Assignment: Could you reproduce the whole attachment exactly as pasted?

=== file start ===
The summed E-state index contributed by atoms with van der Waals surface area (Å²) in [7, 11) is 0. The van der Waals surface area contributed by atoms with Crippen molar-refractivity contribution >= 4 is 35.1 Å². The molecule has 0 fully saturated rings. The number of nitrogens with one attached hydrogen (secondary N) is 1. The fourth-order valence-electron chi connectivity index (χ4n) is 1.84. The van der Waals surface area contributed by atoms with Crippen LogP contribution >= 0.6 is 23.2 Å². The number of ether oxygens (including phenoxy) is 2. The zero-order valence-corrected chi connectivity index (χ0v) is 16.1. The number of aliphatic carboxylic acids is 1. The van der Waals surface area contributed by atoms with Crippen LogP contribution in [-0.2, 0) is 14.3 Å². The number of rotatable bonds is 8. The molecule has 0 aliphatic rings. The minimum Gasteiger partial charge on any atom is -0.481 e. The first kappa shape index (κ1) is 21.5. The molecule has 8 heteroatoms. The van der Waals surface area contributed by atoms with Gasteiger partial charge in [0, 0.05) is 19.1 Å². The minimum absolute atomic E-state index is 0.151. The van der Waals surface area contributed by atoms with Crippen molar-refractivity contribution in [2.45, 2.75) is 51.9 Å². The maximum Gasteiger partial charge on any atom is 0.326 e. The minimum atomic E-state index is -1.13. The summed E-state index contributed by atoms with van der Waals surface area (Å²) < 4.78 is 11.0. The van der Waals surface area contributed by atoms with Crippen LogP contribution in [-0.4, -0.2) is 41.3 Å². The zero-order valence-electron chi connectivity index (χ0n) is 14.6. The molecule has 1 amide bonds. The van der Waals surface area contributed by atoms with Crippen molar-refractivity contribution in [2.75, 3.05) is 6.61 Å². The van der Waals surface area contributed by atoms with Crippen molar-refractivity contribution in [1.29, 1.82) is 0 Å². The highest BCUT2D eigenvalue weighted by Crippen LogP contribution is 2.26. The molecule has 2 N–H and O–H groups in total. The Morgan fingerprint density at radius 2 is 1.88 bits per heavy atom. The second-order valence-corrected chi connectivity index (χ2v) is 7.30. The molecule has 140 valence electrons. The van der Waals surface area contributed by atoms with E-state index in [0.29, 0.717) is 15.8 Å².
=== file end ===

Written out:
The summed E-state index contributed by atoms with van der Waals surface area (Å²) in [7, 11) is 0. The van der Waals surface area contributed by atoms with Crippen molar-refractivity contribution >= 4 is 35.1 Å². The molecule has 0 fully saturated rings. The number of nitrogens with one attached hydrogen (secondary N) is 1. The fourth-order valence-electron chi connectivity index (χ4n) is 1.84. The van der Waals surface area contributed by atoms with Crippen LogP contribution >= 0.6 is 23.2 Å². The number of ether oxygens (including phenoxy) is 2. The zero-order valence-corrected chi connectivity index (χ0v) is 16.1. The number of aliphatic carboxylic acids is 1. The van der Waals surface area contributed by atoms with Crippen LogP contribution in [-0.2, 0) is 14.3 Å². The number of rotatable bonds is 8. The molecule has 0 aliphatic rings. The minimum Gasteiger partial charge on any atom is -0.481 e. The first kappa shape index (κ1) is 21.5. The molecule has 8 heteroatoms. The van der Waals surface area contributed by atoms with Gasteiger partial charge in [0, 0.05) is 19.1 Å². The minimum absolute atomic E-state index is 0.151. The van der Waals surface area contributed by atoms with Crippen molar-refractivity contribution in [2.45, 2.75) is 51.9 Å². The maximum Gasteiger partial charge on any atom is 0.326 e. The minimum atomic E-state index is -1.13. The summed E-state index contributed by atoms with van der Waals surface area (Å²) < 4.78 is 11.0. The van der Waals surface area contributed by atoms with Crippen LogP contribution in [-0.4, -0.2) is 41.3 Å². The zero-order valence-electron chi connectivity index (χ0n) is 14.6. The molecule has 1 amide bonds. The van der Waals surface area contributed by atoms with Crippen molar-refractivity contribution in [2.75, 3.05) is 6.61 Å². The van der Waals surface area contributed by atoms with Crippen molar-refractivity contribution in [1.29, 1.82) is 0 Å². The highest BCUT2D eigenvalue weighted by Crippen LogP contribution is 2.26. The molecule has 2 N–H and O–H groups in total. The Morgan fingerprint density at radius 2 is 1.88 bits per heavy atom. The second-order valence-corrected chi connectivity index (χ2v) is 7.30. The molecule has 140 valence electrons. The van der Waals surface area contributed by atoms with E-state index in [0.29, 0.717) is 15.8 Å².